Director: Will Hyde

Art Director / Designer:
Loren Judah

Compositors: Paul Cantor, Paul Barkshire, Kaleb Coleman, Brian Merrell

3D Lead: Matt Guzzardo

3D modeling & Texture: Adam Rosenqweig

3D Lighting: Andrew Butterworth

3D animation: Patrick Clark, Greg Bekken

Lead Developer: Brent Watanabe

Prototypes: Brent Watanabe, Beck Henderer-Peña

Senior Interactive Producer:
Beck Henderer-Peña

Executive Producer: Chris Volckmann

Abstract Delusion
Loren Judah

An experiment with shape and color interaction.

History Clock
Loren Judah

At the intersection of Pike and Broadway in Seattle WA, USA, time passes by in an ever changing confluence of direction and speed. What you see above is a snapshot at the current time of 1:36 PM. The bright yellow color indicates the past 12 hours in the AM time period. The Dark Aqua is the PM hour history. The median ring separates more activity from less and solid from diagonal lines.

As a designer who takes great inspiration from deliberate and refined art forms, I've become very fascinated with the reactive medium. This history clock experiment was very much that. This being the first attempt at reactive art, I really wanted to capture a relatively simple set of rules and data and present it in a way where at first glance, the viewer can formulate their own opinion and reaction to the art. When the viewer takes a closer look and realizes each and every piece of color represents a deliberate set of data, that?s when this piece really starts to come alive. I really want a passerby to enjoy it for a simple and abstract design and let them dive deeper into how it creates itself.

Loren Judah

A brief exploration on the daily process exhibited by Loren Judah. Expanding upon this data in a 3-dimensional, sculptural piece reveals forms which make us think a bit deeper into what an artist's mental process actually looks like.

The goal is for the piece to live as a large 6ft wide reactive wall instillation in which the membrane stretched forms move to create unique data visualizations directly input from the viewers. These visualizations include the viewers heartbeat, the waveform from the sound in the gallery and the seismic readings in the gallery.

Loren Judah

El Palau de les Arts Reina Sofía. Valencia Spain. A shot I took on a recent trip. Santiago Calatrava never fails to inspire me.

Loren Judah
Designer / Director//Seattle

I try not to take myself too seriously. As an artist, director and someone who just enjoys making things, often the intensity of inspiration fills that void. I find myself always balancing the line between form and function while never letting go of what makes this all worth it; A personal passion that motivates beyond comprehension. With this, I am constantly pushing to elevate an idea or inspire a completely new one.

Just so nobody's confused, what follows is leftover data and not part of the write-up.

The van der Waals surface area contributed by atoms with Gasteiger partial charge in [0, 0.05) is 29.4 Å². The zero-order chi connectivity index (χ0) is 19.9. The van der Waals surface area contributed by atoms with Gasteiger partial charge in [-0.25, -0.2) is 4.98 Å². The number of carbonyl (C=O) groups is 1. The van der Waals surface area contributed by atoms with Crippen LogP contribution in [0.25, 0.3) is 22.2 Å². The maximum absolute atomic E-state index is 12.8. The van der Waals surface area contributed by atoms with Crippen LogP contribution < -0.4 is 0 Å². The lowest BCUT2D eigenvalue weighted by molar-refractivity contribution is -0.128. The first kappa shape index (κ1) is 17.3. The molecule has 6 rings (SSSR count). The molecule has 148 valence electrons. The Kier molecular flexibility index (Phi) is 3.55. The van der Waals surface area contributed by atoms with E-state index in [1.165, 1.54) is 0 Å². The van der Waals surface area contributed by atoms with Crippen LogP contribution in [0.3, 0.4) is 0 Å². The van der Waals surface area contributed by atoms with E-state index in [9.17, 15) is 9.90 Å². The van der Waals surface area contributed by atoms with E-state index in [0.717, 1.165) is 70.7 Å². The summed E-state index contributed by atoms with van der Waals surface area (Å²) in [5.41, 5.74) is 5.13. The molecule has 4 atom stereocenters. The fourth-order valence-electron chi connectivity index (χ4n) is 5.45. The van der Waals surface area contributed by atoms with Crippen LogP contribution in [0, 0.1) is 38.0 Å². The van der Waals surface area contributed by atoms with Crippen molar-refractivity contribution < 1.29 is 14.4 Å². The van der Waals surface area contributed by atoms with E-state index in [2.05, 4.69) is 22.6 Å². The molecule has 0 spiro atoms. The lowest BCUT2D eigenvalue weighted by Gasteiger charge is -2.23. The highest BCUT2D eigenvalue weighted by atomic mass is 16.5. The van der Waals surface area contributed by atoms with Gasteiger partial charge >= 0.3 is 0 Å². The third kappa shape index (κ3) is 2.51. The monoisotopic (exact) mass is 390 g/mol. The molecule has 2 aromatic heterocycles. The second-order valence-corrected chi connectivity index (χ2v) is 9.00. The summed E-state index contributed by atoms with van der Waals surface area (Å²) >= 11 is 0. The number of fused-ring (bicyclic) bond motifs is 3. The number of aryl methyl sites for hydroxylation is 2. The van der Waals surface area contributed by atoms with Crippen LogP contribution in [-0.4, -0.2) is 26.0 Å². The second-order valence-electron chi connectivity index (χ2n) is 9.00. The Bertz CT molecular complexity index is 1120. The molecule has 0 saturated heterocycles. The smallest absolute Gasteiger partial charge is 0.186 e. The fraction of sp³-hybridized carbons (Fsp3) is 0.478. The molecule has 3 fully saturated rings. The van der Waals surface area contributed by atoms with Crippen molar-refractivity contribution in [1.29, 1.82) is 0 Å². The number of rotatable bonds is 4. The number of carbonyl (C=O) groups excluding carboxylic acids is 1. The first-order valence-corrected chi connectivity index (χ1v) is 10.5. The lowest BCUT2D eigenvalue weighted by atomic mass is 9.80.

My work is a direct reflection of who I am as an artist; dark, dramatic, slick and a persistent tilted view of the world. Jokes aside, I love what I do and never want to stop looking for reasons to keep on the evolving pursuit. None of this is meant to be overly pretentious for which I hope my work and personality set that record straight. It's my passion and my life and there needs to be room for both drama and baguettes in all of it.

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Joe Kadera
Writer / Director //Portland

The top of my head doesn't have as much hair on it as it used to, and my stigmata has been acting up. But as I get older, I start to focus my energy in one theme while exploring all avenues to that core idea. Robots will do everything. They do a lot now, but before I die they will do so much more, and I'd like to explore that idea, and predict what comes 100 years after that. I see a place where everything I do becomes part of that one large idea, where my writing, my photography, the design I dabble in, programming, or art, is part of the same story.

I think people worry too much about technology controlling our lives. I think we are more efficient at just about anything you can name than we ever have been before as a species. I think good design requires function above all, even at the sacrifice of aesthetics. I think this doesn't mean a cold future, but it does mean an even more efficient one. If the robots will do everything, after all, I think we will need all the help we can get from our current and future selves.